Fraud News Update 10.10.14: GoDaddy’s SQL Database server “C-R-A-S-H-E-D” yesterday knocking the Fraud Solutions website down all day. When we called numerous times to find out what happened and what they were going to do to bring us back online…they blamed it on us and did nothing! NOT!
Whatever happened to corporate responsibility and communicating problems to your customer’s? Not the kind of “world-class” service we deliver or expect from our vendors.
When the customer has to point out to a technology company that the issue is theirs, and not yours, something they should have already known, given the business they’re in, that’s a problem!
A huge shout out to technically savvy Mike O’Connor, who understands what we do, and battled with Go Daddy several times yesterday explaining the ridiculousness of their position and why the issue had to be on their end. Finally, late last night they admitted they had a server problem and it was clear to me that they’d known about it all day! Grrrrr…
This week’s Fraud Solutions news update features: Investors Get Gassed in Ethanol Project (Fuel for Fraud), How Do You Know When Politician’s Are Lying? (Political Candidate Accused of Welfare Fraud), North vs. South (Civil War Era Law Fights Fraud in 2014), Old McDonald Had A Farm. (FMF – This Little Piggy Got Taken For A Ride), Digital Advertising (Deny, Deny, Deny), Crime Potpourri (This Case Has It All) and Quote of the Week (Colleges – The Ethics Issue Involving the Name Over the Door).
Read on for more topical information and our insights, observations and unique commentary on the weekly fraud news.
Fuel for Fraud
A few weeks ago, we reported on the used cooking oil thefts going on around the country, largely due to the increased prices being paid for it. Last week, it was $10,000,000 of black market fuel being sold by an Army Sergeant in Afghanistan.
Make no mistake about it, fuel is hot! So, are Ponzi schemes. The almost century old crime still has victims falling for it. Fueled by promises of greed and high returns, there are usually victims lined up around the block waiting to get in on a “sure thing.”
What do you get when you combine a hot commodity with a Ponzi scheme? A high-octane, supercharged fraud.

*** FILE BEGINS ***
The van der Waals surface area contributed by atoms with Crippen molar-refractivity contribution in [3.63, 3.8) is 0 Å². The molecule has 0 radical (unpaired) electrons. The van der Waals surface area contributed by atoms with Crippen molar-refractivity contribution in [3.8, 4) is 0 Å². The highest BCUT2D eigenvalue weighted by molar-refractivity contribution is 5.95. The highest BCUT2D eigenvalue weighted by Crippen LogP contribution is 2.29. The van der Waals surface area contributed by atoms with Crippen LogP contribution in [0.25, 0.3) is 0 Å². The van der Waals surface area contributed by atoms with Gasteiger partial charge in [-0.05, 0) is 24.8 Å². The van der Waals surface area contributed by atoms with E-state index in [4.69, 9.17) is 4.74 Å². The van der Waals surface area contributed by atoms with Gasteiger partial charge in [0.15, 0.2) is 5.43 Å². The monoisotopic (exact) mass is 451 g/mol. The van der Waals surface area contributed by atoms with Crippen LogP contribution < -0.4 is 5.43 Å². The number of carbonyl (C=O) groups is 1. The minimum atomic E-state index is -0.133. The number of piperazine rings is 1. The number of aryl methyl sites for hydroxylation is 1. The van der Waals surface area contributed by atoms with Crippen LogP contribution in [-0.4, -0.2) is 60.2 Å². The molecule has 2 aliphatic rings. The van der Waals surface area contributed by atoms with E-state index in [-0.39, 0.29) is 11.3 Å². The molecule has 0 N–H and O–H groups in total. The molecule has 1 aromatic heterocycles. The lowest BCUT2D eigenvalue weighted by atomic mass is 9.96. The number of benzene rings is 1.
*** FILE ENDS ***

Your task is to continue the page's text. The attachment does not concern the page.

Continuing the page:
That’s exactly what happened in this fraud news story when a businessman in Spokane (WA) “gassed” investors under the premise of an ethanol (fuel) project and incredible 700% returns. The reality, the entire deal was just a giant Ponzi scheme and the investors money used for personal expenses. Same old story.
How Do You Know When Politician’s Are Lying?
Their Lips are Moving! (Old Joke)
We’ll see what wealthy North Carolina Republican Wesley Meredith has to say if (and when) he addresses allegations that he and his wife committed welfare fraud in the 90’s.
In this fraud news story, the ex-wife’s saying they applied for the benefits at the time but her husband handled all the finances. The North Carolina Republican Senate Caucus called his political opponent’s revelation”desperate and despicable” from what appears to be a losing election campaign thus far.
Department of Social Services (DSS) is believed to be investigating.
Bogus campaign trick or truthful tip which could result in career ending political damage? Stay tuned to see how this one plays out. We’ll be watching as well and covering more of the story as it unfolds.
UPDATE: The word out of North Carolina this week from Meredith, and the press, is that the DSS investigation is closed. While the DA’s Office is saying that a criminal case wasn’t referred to their office, they have said “Social Services will seek civil or administrative action in cases involving fraud, not criminal prosecution.” Things that make you go hmmm…end of story?
Progress NC Action, a nonpartisan public policy group based in Raleigh, still wants answers. I sense a public records request is forthcoming.
Civil War Fraud – How An Old Law Fights Fraud Today
There are a lot of dumb laws which are still on the books in states around the country and have never been repealed. Most leave you scratching your head wondering how they ever got passed in the first place.
Originally known as the “Lincoln Law” this Civil War era law, however, was enacted for a real purpose. Facing the delivery of shoddy products to the Union army, lawmakers passed legislation designed to uncover evidence about the companies behind it. At the time lawmakers didn’t have the investigative resources necessary to gather the evidence about the faulty products, so they came up with a clever way to get employee’s working at the company’s themselves to come forward with tips so that it could more easily be investigated and enforced.
Luckily, the Lincoln Law was never repealed and today it’s known as the False Claims Act (FCA). The FCA is a key weapon in the government’s battle against fraud committed by individuals or businesses that contract with the government. This fraud news story takes a brief look at the history of the FCA.
Looks like innovative Civil War era legislators from the North were ahead of their time. Go figure!
Old McDonald Had A Farm. E-I-E-I-O
In this fraud news story emanating from California, this little piggy went to the Farmer’s Market…and all he found there was F-R-A-U-D. Dagnabbit! So, this little piggy cried wee, wee, wee, all the way home.